Protests, regardless of the topic, be it the meat, dairy, egg, fur or other exploitative industry, have the great advantage that you get to talk to people. This is important because then you can better assess how people think and act who are not actively committed to animal rights. In addition, this also creates the opportunity to fill in knowledge gaps that still exist. A classic is still that many people do not know that a cow has to have a calf in order to give milk. 35% of the citizens of the so-called civilized countries are still convinced that a dairy cow is a dairy cow because it is born as such. It is also interesting to learn what conclusions people draw from the newly gained information for themselves and their lives. It’s no secret that the aim of our educational work is that fewer and fewer people support animal suffering, i.e. change their lifestyle. Not decreed from outside, but as the result of rational and reasonable consideration that results from the facts. That’s the theory. I would like to illustrate how far the practice is from this in the following conversation, which took place at a protest on the subject of pig suffering, exactly that way and no other.
It all started when I gave a flyer to a slightly stocky gentleman in his 50s. He took it dutifully, then appraised me from top to bottom and said: „You there, aren’t you all vegetarians?“. The people who held the protest were meant.
„Almost right,“ I corrected him carefully, „We live vegan.“
„Aha,“ he drawled, „And what’s the difference?“
„Not only do we not eat dead animals, but we also don’t eat any animal products,“ I explained. „And why are you doing this?“ he asked, not hiding his skepticism.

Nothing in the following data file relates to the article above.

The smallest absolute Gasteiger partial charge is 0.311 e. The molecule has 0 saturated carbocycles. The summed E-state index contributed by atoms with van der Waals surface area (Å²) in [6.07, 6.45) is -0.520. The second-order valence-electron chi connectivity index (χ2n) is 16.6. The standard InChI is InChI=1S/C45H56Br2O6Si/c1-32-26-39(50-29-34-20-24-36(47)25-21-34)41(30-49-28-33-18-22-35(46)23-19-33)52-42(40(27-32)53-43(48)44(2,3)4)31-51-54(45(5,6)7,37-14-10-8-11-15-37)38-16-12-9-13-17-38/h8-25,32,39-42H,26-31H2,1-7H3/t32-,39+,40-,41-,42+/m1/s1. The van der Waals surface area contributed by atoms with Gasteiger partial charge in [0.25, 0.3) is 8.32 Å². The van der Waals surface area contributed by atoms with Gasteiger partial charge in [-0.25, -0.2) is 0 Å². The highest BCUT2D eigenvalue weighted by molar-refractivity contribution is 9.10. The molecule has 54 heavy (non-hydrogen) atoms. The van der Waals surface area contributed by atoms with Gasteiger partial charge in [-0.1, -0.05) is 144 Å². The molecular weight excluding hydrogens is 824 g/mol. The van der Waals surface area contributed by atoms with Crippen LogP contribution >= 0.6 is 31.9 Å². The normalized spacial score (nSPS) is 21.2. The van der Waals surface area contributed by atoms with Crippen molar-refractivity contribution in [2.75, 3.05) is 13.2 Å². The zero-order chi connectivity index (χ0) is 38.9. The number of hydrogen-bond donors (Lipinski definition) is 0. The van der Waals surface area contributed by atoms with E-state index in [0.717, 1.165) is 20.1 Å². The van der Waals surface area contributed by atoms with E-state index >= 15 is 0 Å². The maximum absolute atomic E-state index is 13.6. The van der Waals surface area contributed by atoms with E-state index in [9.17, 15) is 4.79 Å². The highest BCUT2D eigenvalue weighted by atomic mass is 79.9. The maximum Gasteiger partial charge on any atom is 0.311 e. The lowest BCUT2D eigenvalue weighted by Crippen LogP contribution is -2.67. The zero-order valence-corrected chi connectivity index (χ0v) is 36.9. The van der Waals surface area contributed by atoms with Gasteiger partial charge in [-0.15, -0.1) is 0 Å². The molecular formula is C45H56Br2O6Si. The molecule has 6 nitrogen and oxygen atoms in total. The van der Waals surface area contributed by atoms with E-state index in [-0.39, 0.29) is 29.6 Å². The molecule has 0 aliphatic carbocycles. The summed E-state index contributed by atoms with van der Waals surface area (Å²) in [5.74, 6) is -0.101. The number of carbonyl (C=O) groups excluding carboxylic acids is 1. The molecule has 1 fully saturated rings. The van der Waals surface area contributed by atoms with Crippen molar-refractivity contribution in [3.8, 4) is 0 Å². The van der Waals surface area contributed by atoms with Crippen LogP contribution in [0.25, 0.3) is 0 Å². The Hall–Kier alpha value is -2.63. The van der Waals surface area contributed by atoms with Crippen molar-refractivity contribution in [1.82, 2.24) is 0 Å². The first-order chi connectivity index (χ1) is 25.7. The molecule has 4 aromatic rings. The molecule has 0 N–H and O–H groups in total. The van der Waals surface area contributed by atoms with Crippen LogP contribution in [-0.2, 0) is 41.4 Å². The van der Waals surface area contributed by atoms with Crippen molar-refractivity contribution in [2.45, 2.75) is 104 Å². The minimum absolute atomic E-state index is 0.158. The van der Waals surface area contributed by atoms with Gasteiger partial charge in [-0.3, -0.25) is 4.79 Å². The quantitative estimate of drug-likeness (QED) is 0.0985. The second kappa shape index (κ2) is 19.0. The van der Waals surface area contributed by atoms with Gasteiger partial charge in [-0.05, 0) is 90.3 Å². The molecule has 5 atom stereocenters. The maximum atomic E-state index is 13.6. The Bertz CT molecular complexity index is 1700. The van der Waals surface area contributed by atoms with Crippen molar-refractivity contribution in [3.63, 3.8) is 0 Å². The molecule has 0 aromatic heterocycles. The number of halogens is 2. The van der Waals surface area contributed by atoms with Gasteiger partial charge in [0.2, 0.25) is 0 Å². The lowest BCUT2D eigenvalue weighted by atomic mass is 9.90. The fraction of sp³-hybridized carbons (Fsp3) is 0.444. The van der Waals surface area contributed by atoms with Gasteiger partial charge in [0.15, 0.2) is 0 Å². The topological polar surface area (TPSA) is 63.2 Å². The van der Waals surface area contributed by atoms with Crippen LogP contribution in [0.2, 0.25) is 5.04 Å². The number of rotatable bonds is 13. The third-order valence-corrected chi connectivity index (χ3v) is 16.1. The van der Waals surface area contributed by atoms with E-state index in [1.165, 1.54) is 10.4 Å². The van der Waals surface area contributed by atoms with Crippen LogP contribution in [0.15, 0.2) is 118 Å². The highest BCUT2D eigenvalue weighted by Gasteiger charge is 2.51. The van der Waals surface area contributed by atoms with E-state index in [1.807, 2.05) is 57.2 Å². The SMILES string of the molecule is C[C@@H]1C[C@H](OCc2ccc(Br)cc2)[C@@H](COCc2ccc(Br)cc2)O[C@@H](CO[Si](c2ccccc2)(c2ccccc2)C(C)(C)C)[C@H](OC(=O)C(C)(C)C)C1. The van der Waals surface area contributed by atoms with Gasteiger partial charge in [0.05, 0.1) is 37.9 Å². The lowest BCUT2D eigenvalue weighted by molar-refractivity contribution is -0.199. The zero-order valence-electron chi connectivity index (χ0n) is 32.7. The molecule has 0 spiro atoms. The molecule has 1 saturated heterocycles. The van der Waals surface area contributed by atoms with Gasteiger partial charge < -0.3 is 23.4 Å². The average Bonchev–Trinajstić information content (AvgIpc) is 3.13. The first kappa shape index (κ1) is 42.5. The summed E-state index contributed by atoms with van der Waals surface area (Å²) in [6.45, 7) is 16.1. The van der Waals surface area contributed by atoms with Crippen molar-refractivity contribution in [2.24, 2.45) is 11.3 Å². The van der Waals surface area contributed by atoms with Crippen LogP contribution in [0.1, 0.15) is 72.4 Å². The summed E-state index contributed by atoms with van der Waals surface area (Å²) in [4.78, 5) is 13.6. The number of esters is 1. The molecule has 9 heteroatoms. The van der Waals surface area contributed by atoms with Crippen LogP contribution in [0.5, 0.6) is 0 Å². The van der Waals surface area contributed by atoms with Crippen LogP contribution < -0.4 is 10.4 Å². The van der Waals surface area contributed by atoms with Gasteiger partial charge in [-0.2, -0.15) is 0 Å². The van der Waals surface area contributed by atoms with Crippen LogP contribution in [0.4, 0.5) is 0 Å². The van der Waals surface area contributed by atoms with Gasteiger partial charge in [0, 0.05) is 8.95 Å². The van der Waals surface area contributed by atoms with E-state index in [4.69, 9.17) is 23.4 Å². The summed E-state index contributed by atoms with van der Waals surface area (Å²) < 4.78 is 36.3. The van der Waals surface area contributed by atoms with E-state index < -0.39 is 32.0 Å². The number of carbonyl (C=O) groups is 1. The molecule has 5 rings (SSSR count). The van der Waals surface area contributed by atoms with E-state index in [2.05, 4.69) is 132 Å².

“Because we don’t want an animal to be mistreated, abused, exploited or killed just because we want what they have. It’s so easy to live without having to take advantage of anyone,“ I answered his question. „But tell me, why do you eat meat when you see how much animals suffer?“
„Because it tastes good,“ he replied briefly.
„And if I also tell you that the rainforests are gradually being destroyed because we need the land to grow feed for the animals they want to eat and that’s driving climate change, would you think about your meat consumption?” I continued.
„No,“ came the blunt answer.
„And why not?“ I was puzzled.
„Because it’s so good and I’m so old anyway, what do I care about climate change. I don’t experience that anymore anyway,“ he admitted.
„And if I tell you that 800,000,000 people in the world are starving because we feed the grain, corn and soy that is supposed to feed them to the so-called livestock, you, for these people, wouldn’t starving, not eating meat?”
„No,“ he repeated.
„Why not?“ I ask.
„Because of me, that’s no use,“ he explained without forgetting to add, „And besides, it tastes way too good.“
„And if I went on to tell you that our water will soon be undrinkable because of animal manure contaminating it, our soils being degraded because of over-fertilization, would you think about it?“ I asked.
„Maybe thinking,“ he said, „but doing, no, it’s just that good.“
„And if I tell you that it’s good for your health, that you do something good for your cardiovascular system, make sure you don’t get cancer easily or diabetes II, could that influence your decision?“ I played my last one Trump out.
„No, there are medicines that are so good, I don’t need them,“ he explained, „even if it tastes so good.“
„Then I can say goodbye,“ I said, „but maybe you’ll think about it anyway.“ It’s just not easy to try to get someone to rethink with rational arguments, whose motto is apparently „I eat therefore I am“.